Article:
Published in the San Diego Union-Tribune, June 12, 2017
The potpourri column. Too many topics, not enough space, so just sample the smorgasbord!
So you want to be a CEO. All you need to be is charismatic, armed with an Ivy League degree and larger than life. Wrong. It turns out that definition is in the very small minority and is at best an urban legend. No riding in on a white horse, smartest guy in the room with all the answers.
Elena Botelho, Wharton MBA, leads the CEO genome research project at ghSmart, and her most recent findings (after a 10-year study) suggest that the road to the top is actually more available to just us regular folks — if we practice four distinct characteristics: Make decisions quickly, be relentlessly reliable, manage human relationships well and adapt swiftly to changing circumstances.
Make decisions quickly
Botelho quotes Jeff Bezos from Amazon who writes in a shareholder letter that decision-making is “quality times velocity.” He cites Day Two companies who make good decisions, but make them too slowly. My personal caution to this is from my favorite economist, Daniel Kahneman, whose book, “Thinking Fast and Slow,” carefully delineates which decisions can be made rapidly and which need more time. Going really fast over a cliff is not going to get you there.
Interesting characteristic, we all think we are reliable, but the research points to an additional feature of the CEO. Botelho writes, “they have a desperate hunger to be counted on.” In sports, it is the mantra of the fielder who wants the ball hit to him. It is self-perpetuating. I want to be counted on so that I can continue to exhibit reliability so I can be counted on even more.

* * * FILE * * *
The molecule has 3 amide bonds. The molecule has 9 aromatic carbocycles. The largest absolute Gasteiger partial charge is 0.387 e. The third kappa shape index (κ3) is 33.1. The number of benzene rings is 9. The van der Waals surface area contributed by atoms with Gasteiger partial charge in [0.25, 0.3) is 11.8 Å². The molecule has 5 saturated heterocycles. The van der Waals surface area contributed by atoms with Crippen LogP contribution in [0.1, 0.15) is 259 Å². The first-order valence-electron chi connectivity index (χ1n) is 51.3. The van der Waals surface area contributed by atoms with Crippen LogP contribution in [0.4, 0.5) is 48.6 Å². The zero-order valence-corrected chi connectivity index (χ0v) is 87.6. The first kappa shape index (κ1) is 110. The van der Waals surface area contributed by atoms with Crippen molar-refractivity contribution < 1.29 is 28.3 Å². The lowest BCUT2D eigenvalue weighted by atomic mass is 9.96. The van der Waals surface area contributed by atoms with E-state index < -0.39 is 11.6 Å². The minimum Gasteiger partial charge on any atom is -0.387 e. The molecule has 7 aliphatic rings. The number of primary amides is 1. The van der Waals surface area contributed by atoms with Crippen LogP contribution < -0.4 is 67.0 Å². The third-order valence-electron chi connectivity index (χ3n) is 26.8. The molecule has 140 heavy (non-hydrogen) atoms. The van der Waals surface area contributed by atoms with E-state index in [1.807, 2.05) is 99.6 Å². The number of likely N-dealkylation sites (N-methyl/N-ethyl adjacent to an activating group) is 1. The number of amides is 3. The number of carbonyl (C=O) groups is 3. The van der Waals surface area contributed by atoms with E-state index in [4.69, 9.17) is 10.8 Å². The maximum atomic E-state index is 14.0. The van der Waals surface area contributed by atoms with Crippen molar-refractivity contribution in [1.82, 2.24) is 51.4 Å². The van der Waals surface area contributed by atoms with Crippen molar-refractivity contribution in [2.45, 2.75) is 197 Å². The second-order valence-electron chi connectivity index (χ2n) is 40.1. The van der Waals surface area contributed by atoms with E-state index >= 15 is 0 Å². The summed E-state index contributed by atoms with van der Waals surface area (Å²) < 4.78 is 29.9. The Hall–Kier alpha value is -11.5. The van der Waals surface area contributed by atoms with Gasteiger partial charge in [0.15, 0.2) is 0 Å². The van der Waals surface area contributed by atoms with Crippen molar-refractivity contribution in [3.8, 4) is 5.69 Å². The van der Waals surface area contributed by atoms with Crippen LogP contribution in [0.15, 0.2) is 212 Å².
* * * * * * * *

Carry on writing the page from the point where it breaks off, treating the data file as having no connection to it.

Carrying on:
This argues for keen self-awareness. One of my mantras is that all CEOs should have at least two years of psychotherapy. The example from Botelho is a symphony orchestra conductor. This person understands the intention of the music, has a vision and an interpretation, and knows the instruments and the musicians. Thus, they can create the music. The conductor is not there to be loved, but he needs to be respected so that others will follow. That’s why he has the baton.
Fast learner. Adaptability.
My favorite example is from my sailboat racing. Tack on the wind shifts. It is important to look up the course, see the wind and anticipate the shift. Innovation is nice, but rapid adaptability proves to be more important.
And I am adding a fifth characteristic.
Own your mistakes
The best leaders mine their mistakes. It is often said by the venture capitalists that they want to invest with a founder who has recently had a failure — if they were introspective enough to acknowledge the mistakes and learn from them. So there you have it. No Stanford degree required.
Recently, I gave a TEDx talk at UCSD. It was a delight, and the program was flawlessly executed. Kudos to Daniel Wen, Richard Lin and Gigi Yip, and the 18 volunteers. At the lunch break, I was sitting with six students and the question of what you want in a board director came up. I mentioned some key characteristics and added that “it would be important for the person to have a deep and relevant Rolodex.”
Whereupon, a millennial said to me, “What is a Rolodex?” Boom shaka laka — I now have a deep appreciation of how it feels to be a prehistoric dinosaur. I am sending my retired double Rolodex to the Smithsonian.
And finally I recently attended Innovation Night at the La Jolla Playhouse, and I was dazzled by Saura Naderi who was modeling a robotic dress, complete with moving tentacles, which can be programmed from a wireless keyboard. Naderi, along with Don Hutson, both work at Qualcomm’s Thinkabit Lab, and they have designed a beautiful multi-colored flowing dress. But if you get fresh with her, the 3-D printed tentacles come up from the dress, they rotate and they are fearsome and not to be messed with. As a final note, Naderi is a past winner of an Athena Pinnacle Award. I always like to give a shout out to smart women science leaders.
There you have it. Our entrepreneurial STEM community is alive and well, with budding CEOs, big ideas and robots.
Rule No. 525: Reach out. It’s yours for the taking.